Let's not forget there are 100,000 British working abroad, and something like 300,000 Brits living in Spain. We wouldn't be happy to see them scapegoated for the failures of the system.

You write:
"These workers are struggling for their jobs and the right to work within the country that they live and be paid a reasonable wage."

I haven't seen anyone arguing that shouldn't be the case. But the fight is with the companies, the government and the legislature: the whole ruling class.

"if comrades are not prepared to support them, then they should fuck off and stop hindering them and poisoning the debate with talk of them being racist."
I'm supportive but not at any price, and not if the xenophobic dimension dominates the argument. Trying to steer it away from that and head off trouble at the pass is surely what we should all be doing.

There's no point you being hostile to us. We're on the same side and want to see these men win their fight — but against the bosses, not other workers.

Mick Hall said...


Do you really believe these workers do not understand who the real enemy is? Do you think they need me or some paper seller to go along to the picket line or the site to tell them about class solidarity. When many of them have just given up a days pay in support of there fellow construction workers.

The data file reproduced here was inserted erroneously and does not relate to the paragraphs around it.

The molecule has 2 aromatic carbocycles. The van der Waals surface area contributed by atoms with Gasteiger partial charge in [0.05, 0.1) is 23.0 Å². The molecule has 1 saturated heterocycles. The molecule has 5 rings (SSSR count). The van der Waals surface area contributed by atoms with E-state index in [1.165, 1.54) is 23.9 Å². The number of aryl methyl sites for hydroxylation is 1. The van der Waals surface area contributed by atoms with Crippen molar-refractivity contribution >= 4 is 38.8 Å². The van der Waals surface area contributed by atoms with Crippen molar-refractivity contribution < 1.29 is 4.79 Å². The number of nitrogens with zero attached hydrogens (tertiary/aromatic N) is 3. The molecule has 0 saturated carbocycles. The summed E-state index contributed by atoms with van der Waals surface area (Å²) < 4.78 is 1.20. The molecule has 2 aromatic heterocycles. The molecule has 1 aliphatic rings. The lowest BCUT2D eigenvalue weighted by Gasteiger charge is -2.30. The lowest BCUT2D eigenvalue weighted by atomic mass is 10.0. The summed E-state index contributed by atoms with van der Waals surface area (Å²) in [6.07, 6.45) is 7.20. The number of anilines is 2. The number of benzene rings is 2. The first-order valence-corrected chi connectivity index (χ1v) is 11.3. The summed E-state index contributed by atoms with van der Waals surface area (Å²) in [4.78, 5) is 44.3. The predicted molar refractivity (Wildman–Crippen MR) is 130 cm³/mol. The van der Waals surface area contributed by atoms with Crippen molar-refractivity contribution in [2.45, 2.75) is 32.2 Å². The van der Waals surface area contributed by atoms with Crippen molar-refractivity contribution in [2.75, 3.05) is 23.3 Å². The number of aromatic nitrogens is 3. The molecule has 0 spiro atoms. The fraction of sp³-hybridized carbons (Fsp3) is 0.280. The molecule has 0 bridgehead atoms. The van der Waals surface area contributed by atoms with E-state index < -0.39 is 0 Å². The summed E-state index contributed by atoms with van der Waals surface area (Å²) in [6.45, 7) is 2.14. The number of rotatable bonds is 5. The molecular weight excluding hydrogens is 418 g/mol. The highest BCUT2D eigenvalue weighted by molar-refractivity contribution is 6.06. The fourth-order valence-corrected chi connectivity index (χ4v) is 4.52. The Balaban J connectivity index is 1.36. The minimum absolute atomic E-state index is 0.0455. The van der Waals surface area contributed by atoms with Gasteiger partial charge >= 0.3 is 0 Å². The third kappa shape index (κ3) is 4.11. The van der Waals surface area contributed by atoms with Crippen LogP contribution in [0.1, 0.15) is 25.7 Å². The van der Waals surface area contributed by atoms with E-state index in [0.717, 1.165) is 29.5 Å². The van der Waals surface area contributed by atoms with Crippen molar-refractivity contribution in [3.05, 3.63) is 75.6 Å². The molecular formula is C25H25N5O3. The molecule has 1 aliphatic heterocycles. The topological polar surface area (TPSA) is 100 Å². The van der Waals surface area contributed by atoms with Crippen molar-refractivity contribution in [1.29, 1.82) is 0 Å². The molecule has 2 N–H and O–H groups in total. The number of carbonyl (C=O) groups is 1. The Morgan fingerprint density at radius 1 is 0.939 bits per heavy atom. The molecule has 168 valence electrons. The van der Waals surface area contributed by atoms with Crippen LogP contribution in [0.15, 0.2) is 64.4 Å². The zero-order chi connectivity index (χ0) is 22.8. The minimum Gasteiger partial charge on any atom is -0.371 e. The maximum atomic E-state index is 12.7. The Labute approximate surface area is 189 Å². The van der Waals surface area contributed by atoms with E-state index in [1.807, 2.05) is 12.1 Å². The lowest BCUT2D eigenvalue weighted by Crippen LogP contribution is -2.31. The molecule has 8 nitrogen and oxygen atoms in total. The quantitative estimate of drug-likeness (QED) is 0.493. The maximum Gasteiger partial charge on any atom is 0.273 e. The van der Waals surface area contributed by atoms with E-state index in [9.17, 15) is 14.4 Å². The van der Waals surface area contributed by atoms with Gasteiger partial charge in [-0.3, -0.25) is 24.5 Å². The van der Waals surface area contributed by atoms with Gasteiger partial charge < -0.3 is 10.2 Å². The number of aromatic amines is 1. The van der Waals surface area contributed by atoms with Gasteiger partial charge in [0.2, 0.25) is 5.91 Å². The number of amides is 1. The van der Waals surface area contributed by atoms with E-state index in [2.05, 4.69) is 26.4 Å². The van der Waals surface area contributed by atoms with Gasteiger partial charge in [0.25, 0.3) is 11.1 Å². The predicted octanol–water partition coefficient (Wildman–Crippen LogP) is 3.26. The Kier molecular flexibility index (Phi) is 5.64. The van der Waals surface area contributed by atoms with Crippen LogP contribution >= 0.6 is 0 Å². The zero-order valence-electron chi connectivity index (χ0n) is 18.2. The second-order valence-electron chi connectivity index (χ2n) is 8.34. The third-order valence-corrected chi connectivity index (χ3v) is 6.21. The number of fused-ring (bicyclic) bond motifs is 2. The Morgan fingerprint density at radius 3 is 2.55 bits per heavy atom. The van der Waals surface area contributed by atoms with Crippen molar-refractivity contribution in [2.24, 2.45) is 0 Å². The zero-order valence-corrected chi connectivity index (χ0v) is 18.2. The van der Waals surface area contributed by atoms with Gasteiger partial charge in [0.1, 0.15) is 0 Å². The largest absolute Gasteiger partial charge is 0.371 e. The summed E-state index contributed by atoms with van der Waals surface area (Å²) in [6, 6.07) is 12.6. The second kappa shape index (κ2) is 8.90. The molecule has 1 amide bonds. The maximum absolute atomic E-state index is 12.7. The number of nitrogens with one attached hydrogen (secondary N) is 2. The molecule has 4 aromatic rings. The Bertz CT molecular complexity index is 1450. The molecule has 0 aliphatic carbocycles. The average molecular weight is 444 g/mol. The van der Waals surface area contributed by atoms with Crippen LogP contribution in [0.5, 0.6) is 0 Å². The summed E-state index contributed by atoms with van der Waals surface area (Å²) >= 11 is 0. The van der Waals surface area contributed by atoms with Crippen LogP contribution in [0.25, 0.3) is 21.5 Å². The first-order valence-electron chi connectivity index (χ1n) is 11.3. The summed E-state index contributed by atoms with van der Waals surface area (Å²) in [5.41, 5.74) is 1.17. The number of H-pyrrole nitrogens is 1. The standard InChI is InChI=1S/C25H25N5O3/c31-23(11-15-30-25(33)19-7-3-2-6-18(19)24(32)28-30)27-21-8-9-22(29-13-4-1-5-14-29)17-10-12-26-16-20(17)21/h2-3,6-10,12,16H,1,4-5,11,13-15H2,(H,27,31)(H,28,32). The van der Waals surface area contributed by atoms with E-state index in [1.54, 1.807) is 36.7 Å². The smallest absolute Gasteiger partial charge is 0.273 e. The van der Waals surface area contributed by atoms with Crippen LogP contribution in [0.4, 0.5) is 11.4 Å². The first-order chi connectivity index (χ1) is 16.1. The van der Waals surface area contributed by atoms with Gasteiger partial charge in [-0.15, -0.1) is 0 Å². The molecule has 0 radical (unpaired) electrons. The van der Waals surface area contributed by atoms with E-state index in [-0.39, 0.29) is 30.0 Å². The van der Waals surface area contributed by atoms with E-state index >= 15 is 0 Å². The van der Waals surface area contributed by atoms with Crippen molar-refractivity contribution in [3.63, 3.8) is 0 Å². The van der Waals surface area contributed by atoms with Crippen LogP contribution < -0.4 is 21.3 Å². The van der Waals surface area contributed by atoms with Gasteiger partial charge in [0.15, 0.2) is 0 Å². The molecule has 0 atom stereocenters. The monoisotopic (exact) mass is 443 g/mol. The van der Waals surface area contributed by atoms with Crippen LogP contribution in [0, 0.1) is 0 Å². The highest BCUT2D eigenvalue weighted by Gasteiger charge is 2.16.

What this keffufle on the left web is really about, is that for all their pontificating, a section of the left having lost confidence in the UK working classes, are attempting to turn their own fears and prejudices on to a group of workers who are engaged in struggle.

A big issue is at stake here Anna, and a lot of peoples livelihoods will depend on the outcome.

Best regards.


By the way my comments were not aimed at you.

Madam Miaow said...

Mick, as I say in the main post, it's clear that there's a section of the protest that is directing its anger at the employing class and all the infrastructure that's backing them up. I have full support for them.

There's also a section — including, unfortunately, some of the unions — who see it as a matter of BJ4BW. Now, because I'm not down there on the picket line and have to be content in this instance with being an armchair/laptop socialist (yes, you can berate me for that) I don't know how it's slicing.